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Investment hysteresis and potential output: A post-Keynesian–Kaleckian agent-based approach

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  • Bassi, Federico
  • Lang, Dany

Abstract

This paper shows that negative economic shocks can have permanent effects on potential output—the amount that can be produced if the economy is at full capacity. In order to do so, we build an agent-based model of growth and distribution where heterogeneous firms adjust capital accumulation discontinuously because of sunk costs and of market constraints. This economy is characterized by a particular form of path dependency, “genuine hysteresis”: the most important temporary shocks affect potential output permanently. The results of the simulations implemented show indeed that austerity policies that trigger debt deleveraging, precautionary saving and wage tightening affect negatively the long-run path of the economy. As a matter of consequence, our paper sheds some light on issues that many European countries have been facing since 2008, and puts into question the possibility for most of these countries to reach the pre-crisis rates of growth. The most likely scenario for Europe in the upcoming decades is therefore a chronicle underutilization of fixed productive capacity and labour force.

Suggested Citation

  • Bassi, Federico & Lang, Dany, 2016. "Investment hysteresis and potential output: A post-Keynesian–Kaleckian agent-based approach," Economic Modelling, Elsevier, vol. 52(PA), pages 35-49.
  • Handle: RePEc:eee:ecmode:v:52:y:2016:i:pa:p:35-49
    DOI: 10.1016/j.econmod.2015.06.022
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    Cited by:

    1. Ítalo Pedrosa & Dany Lang, 2018. "Heterogeneity, distribution and financial fragility of non-financial firms: an agent-based stock-flow consistent (AB-SFC) model," Working Papers hal-01937186, HAL.
    2. Giorgio Fagiolo & Andrea Roventini, 2017. "Macroeconomic Policy in DSGE and Agent-Based Models Redux: New Developments and Challenges Ahead," Journal of Artificial Societies and Social Simulation, Journal of Artificial Societies and Social Simulation, vol. 20(1), pages 1-1.
    3. repec:hal:wpaper:hal-01314335 is not listed on IDEAS
    4. Mellár, Tamás & Németh, Kristóf, 2018. "A kibocsátási rés becslése többváltozós állapottérmodellekben. Szuperhiszterézis és további empirikus eredmények
      [Estimating output gap in multivariate state space models. Super-hysteresis and furt
      ," Közgazdasági Szemle (Economic Review - monthly of the Hungarian Academy of Sciences), Közgazdasági Szemle Alapítvány (Economic Review Foundation), vol. 0(6), pages 557-591.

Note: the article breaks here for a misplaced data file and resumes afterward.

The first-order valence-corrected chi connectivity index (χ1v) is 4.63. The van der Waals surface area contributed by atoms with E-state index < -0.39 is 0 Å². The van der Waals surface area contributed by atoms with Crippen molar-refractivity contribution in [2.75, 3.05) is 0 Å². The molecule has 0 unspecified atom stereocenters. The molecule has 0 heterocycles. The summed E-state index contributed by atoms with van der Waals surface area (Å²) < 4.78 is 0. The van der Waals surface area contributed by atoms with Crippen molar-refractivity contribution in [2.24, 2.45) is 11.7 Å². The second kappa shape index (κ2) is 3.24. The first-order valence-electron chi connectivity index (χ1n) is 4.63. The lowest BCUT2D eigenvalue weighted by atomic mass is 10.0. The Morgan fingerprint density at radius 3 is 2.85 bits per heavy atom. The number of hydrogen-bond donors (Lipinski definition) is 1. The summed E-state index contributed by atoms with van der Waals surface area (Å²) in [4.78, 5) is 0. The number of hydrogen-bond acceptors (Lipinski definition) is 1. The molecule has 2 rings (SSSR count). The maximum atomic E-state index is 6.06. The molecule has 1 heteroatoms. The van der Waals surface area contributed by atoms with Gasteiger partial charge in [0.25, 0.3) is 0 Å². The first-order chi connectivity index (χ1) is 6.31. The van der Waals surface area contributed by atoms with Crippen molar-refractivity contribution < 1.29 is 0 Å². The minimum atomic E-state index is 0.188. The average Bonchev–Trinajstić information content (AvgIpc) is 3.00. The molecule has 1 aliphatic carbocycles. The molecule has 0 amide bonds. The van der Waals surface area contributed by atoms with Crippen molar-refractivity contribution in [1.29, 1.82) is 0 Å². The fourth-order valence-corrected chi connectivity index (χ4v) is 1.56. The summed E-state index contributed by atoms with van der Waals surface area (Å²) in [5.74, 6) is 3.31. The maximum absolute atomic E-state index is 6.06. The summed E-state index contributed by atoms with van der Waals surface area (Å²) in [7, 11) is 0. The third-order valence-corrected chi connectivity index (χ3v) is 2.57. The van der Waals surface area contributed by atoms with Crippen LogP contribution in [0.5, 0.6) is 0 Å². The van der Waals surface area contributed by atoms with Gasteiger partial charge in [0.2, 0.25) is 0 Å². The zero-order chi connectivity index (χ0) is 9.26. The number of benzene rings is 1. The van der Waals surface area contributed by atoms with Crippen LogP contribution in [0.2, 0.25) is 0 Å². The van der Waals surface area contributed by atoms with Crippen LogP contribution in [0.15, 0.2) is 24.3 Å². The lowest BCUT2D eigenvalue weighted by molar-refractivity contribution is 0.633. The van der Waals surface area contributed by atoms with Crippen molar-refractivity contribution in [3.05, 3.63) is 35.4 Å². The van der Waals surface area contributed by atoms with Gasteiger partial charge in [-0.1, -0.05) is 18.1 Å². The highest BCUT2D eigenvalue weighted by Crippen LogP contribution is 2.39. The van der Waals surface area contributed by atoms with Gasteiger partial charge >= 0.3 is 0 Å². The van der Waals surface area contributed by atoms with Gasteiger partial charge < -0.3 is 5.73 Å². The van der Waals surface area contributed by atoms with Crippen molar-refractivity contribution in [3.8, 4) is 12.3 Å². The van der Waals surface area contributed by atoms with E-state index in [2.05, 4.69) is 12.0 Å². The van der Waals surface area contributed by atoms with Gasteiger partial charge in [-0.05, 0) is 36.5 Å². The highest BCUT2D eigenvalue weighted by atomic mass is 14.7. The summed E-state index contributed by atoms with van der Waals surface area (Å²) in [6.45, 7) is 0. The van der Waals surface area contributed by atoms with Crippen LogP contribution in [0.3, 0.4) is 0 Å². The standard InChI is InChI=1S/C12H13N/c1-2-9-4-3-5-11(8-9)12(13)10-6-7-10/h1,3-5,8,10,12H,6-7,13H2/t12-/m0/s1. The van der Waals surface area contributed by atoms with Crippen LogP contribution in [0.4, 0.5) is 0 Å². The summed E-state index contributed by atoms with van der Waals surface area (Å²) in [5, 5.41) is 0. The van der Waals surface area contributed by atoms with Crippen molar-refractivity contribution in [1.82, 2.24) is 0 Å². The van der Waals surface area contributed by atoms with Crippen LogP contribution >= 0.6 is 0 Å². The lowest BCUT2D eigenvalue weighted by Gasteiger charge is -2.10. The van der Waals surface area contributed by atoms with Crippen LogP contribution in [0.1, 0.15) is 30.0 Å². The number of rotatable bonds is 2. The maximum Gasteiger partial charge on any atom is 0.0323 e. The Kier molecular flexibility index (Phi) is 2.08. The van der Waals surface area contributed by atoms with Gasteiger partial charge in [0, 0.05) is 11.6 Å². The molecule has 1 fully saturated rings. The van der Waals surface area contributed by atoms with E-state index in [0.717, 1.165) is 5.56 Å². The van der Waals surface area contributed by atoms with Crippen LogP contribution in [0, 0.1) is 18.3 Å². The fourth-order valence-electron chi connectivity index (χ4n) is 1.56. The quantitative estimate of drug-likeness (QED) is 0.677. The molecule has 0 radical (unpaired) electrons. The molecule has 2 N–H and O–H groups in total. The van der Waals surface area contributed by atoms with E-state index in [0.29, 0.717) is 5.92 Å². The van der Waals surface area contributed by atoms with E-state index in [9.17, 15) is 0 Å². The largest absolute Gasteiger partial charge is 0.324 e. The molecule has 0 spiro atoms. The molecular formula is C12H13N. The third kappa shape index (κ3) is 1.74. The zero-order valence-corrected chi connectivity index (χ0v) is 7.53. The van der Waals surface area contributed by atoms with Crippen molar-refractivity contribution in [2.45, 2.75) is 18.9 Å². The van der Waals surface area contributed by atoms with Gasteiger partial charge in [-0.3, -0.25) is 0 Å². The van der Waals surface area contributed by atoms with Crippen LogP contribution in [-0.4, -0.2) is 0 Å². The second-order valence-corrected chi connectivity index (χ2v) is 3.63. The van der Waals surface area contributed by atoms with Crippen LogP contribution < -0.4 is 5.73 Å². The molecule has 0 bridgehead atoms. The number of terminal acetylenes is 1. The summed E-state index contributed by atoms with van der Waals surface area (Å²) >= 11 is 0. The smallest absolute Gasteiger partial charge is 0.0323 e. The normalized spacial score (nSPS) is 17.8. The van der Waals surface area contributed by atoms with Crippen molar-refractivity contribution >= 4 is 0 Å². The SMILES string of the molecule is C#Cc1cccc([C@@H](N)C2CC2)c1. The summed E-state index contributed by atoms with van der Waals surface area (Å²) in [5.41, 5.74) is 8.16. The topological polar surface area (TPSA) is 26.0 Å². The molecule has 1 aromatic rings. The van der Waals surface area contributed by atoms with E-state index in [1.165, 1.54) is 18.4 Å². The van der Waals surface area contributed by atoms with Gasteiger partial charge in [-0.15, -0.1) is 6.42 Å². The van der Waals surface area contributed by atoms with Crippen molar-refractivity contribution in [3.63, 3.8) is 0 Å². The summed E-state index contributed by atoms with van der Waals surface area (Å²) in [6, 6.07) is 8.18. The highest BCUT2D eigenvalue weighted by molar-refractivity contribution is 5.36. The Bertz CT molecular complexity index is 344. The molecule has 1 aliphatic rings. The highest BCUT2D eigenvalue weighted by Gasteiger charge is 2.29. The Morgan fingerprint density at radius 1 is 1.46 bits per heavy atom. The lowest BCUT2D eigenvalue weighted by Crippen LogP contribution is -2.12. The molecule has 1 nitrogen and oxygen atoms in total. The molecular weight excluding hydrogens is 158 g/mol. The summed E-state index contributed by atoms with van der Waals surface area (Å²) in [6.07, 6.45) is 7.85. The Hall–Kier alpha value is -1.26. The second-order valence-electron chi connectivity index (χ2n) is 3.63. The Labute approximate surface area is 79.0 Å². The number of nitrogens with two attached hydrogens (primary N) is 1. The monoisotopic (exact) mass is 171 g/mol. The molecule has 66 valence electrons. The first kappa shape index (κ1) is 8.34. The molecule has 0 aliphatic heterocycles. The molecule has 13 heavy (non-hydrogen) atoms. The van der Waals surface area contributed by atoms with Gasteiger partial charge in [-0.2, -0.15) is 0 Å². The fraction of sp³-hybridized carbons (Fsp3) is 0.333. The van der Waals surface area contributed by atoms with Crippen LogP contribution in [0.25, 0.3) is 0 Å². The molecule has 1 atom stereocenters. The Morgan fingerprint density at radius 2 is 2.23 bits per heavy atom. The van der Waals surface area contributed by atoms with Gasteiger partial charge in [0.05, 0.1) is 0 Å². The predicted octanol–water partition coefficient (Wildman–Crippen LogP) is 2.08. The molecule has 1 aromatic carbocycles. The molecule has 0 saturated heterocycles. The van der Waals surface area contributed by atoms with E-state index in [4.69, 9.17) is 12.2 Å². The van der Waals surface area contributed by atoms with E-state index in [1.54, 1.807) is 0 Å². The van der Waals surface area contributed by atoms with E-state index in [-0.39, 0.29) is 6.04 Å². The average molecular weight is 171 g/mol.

5. Paulo R. Mota & Paulo B. Vasconcelos, 2018. "Does the Deregulation of the Labour Market Reduce Employment Hysteresis? An Analysis in a Low Interest Rate Environment," FEP Working Papers 611, Universidade do Porto, Faculdade de Economia do Porto.
    6. Bauermann, Tom, 2020. "Governmental policies to reduce unemployment during recessions: Insights from an ABM," Ruhr Economic Papers 847, RWI - Leibniz-Institut für Wirtschaftsforschung, Ruhr-University Bochum, TU Dortmund University, University of Duisburg-Essen.
    7. Nishi, Hiroshi, 2020. "A two-sector Kaleckian model of growth and distribution with endogenous productivity dynamics," Economic Modelling, Elsevier, vol. 88(C), pages 223-243.
    8. G Dosi & M C Pereira & A Roventini & M E Virgillito, 2018. "Causes and consequences of hysteresis: aggregate demand, productivity, and employment," Industrial and Corporate Change, Oxford University Press, vol. 27(6), pages 1015-1044.
    9. Váry, Miklós, 2018. "A hiszterézis közgazdasági jelentőségéről posztkeynesi szemléletben
      [The economic relevance of hysteresis from a post-Keynesian perspective]
      ," Közgazdasági Szemle (Economic Review - monthly of the Hungarian Academy of Sciences), Közgazdasági Szemle Alapítvány (Economic Review Foundation), vol. 0(10), pages 1006-1047.
    10. Paulo R. Mota & Abel L. C. Fernandes & Paulo B. Vasconcelos, 2018. "Employment Hysteresis: An Argument For Avoiding Front-Loaded Fiscal Consolidations In The Eurozone," FEP Working Papers 610, Universidade do Porto, Faculdade de Economia do Porto.
    11. Palley, Thomas, 2017. "A theory of economic policy lock-in and lock-out via hysteresis: Rethinking economists' approach to economic policy," Economics - The Open-Access, Open-Assessment E-Journal, Kiel Institute for the World Economy (IfW), vol. 11, pages 1-18.
    12. Pascal Seppecher & Isabelle Salle & Dany Lang, 2016. "Is the Market Really a Good Teacher? Market Selection, Collective Adaptation and Financial Instability," GREDEG Working Papers 2016-15, Groupe de REcherche en Droit, Economie, Gestion (GREDEG CNRS), Université Côte d'Azur, France.
    13. Pascal Seppecher & Isabelle Salle & Dany Lang, 2019. "Is the market really a good teacher?," Journal of Evolutionary Economics, Springer, vol. 29(1), pages 299-335, March.
    14. Emanuele Russo, 2017. "Harrodian instability in decentralized economies: an agent-based approach," LEM Papers Series 2017/17, Laboratory of Economics and Management (LEM), Sant'Anna School of Advanced Studies, Pisa, Italy.
    15. Samitas, Aristeidis & Polyzos, Stathis & Siriopoulos, Costas, 2018. "Brexit and financial stability: An agent-based simulation," Economic Modelling, Elsevier, vol. 69(C), pages 181-192.
    16. Nishi, Hiroshi, 2020. "Income distribution, technical change, and economic growth: A two-sector Kalecki--Kaldor approach," MPRA Paper 101563, University Library of Munich, Germany.
    17. Giovanni Dosi & Marcelo C. Pereira & Andrea Roventini & Maria Enrica Virgillito, 2018. "Causes et consequences of hysteresis : aggregate demand, productivity and employment," Sciences Po publications info:hdl:2441/4h9cnu4n2k8, Sciences Po.

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